More than 200 million years ago a bumpy-faced, cow-size creature, roamed the central desert of what was then the supercontinent Pangea, a new study finds.
The creature, known as Bunostegos akokanensis, is from a group called pareiasaurs, large herbivorous reptiles that lived from 266 million to 252 million years ago (during the Middle and Late Permian). Fossils of Bunostegos suggest life on Earth at that time was a lot more diverse than people thought, the researchers said.
Skull fossils found in what is now northern Niger show a series of distinctive bony knobs decorating the animal’s skull — hence the name Bunostegos, which means "knobby roof," or skull. These knobs were probably skin-covered horns such as those of giraffes, and may have been used by Bunostegos to recognize other members of its species. Other pareiasaurs had knobs like these, but they weren’t as large, the researchers said. [Images: 25 Amazing Ancient Beasts]
The fossils come from a region in the modern-day Sahara desert. About 260 million years ago, this area was a large desert in the middle of the Pangean supercontinent. Within the desert, "we suspect there was an oasis type area that could support life," said study researcher Linda Tsuji, a vertebrate paleontologist at the Burke Museum and University of Washington, Seattle. Because the climate was so isolated, "there was not much interchange into or out of that area," Burke told LiveScience.
To determine how Bunostegos fits in with other pareiasaurs, the researchers compared its anatomical traits with those of other related species. The creature was thought to be related to highly evolved pareiasaurs, but the new analysis shows it was more similar to older, more primitive pareiasaurs.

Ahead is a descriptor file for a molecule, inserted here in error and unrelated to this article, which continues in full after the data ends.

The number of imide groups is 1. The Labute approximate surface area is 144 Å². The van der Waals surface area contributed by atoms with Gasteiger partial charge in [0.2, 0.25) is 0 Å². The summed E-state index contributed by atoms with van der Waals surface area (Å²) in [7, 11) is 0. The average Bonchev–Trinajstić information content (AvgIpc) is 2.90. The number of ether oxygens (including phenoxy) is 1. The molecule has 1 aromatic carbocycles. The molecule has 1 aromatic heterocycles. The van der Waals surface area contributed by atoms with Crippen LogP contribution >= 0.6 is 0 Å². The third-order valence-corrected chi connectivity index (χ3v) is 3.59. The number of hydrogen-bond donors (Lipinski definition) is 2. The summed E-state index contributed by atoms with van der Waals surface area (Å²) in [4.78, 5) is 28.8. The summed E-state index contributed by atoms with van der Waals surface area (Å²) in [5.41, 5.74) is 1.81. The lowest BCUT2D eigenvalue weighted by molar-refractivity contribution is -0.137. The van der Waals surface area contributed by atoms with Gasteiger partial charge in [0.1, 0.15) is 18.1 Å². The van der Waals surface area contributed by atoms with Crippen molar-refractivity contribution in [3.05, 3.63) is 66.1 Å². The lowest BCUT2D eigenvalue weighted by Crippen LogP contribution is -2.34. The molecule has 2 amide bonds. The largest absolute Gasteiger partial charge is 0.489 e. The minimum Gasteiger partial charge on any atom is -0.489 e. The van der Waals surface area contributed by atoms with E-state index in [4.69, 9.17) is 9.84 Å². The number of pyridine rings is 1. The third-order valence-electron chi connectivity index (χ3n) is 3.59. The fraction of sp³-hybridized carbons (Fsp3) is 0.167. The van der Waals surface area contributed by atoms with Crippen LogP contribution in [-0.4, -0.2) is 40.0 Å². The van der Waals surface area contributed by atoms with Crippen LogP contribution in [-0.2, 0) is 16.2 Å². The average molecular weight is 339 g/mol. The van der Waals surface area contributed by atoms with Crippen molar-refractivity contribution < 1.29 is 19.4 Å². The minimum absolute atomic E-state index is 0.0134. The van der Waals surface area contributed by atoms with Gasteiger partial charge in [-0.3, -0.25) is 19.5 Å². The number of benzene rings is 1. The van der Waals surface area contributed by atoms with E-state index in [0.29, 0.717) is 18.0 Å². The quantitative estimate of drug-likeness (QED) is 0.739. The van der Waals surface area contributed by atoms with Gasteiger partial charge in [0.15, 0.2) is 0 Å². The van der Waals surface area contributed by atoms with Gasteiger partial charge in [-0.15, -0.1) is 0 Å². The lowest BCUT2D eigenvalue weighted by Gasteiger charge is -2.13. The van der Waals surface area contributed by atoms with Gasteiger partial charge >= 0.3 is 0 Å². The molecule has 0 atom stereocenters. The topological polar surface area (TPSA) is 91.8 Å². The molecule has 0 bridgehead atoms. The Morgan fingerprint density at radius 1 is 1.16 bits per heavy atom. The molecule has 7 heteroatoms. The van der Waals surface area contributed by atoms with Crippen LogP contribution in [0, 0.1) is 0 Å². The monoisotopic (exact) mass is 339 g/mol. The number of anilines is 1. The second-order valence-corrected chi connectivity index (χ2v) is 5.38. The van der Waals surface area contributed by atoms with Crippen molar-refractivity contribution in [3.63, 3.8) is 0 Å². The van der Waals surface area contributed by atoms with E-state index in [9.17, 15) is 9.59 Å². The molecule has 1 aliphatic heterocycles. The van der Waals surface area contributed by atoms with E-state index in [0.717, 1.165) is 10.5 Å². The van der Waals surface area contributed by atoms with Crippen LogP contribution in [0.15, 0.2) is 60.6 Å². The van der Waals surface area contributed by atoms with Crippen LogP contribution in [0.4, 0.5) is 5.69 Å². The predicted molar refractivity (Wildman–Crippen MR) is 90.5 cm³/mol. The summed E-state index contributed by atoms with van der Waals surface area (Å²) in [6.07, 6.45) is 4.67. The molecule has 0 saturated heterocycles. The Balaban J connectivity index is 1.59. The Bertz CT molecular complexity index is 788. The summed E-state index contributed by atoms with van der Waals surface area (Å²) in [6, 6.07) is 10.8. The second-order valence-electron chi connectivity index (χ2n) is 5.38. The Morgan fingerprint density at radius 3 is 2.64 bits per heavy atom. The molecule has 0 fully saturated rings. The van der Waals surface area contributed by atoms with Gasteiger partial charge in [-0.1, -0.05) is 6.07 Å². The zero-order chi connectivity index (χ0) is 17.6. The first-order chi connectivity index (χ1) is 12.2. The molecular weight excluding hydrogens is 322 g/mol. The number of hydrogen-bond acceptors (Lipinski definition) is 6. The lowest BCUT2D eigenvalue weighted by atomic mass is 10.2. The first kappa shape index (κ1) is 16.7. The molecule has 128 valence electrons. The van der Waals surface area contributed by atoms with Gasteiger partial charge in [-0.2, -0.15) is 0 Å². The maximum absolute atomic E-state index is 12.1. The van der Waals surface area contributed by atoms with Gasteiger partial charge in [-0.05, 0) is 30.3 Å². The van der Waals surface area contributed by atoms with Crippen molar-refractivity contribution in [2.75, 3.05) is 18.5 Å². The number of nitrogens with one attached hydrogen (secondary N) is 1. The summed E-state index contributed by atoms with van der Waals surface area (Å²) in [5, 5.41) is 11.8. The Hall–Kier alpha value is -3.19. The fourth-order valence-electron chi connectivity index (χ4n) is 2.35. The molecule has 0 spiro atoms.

The findings suggest the animal’s bulbous cranium evolved independently of the bumpy head trait seen in other species of the time. Furthermore, the evidence indicates the Bunostegos lineage was isolated for millions of years, due to the extremely arid conditions that prevented animals from entering or leaving the desert. This isolation likely led to the beast's bizarre features, the researchers say.
Until now, most knowledge of the late Permian fauna has come from regions that are now in South Africa and Russia. But the pareiasaurs from the central desert look quite different, Burke said. "The Permian is a lot more diverse than you first think it would be," she said.
"Our understanding of the Permian and the mass extinction that ended it depends on discovery of more fossils like the beautifully bizarre Bunostegos," paleontologist Gabe Bever of the American Museum of Natural History, who was not involved with the study, said in a statement.
The discovery is detailed in the Journal of Vertebrate Paleontology.
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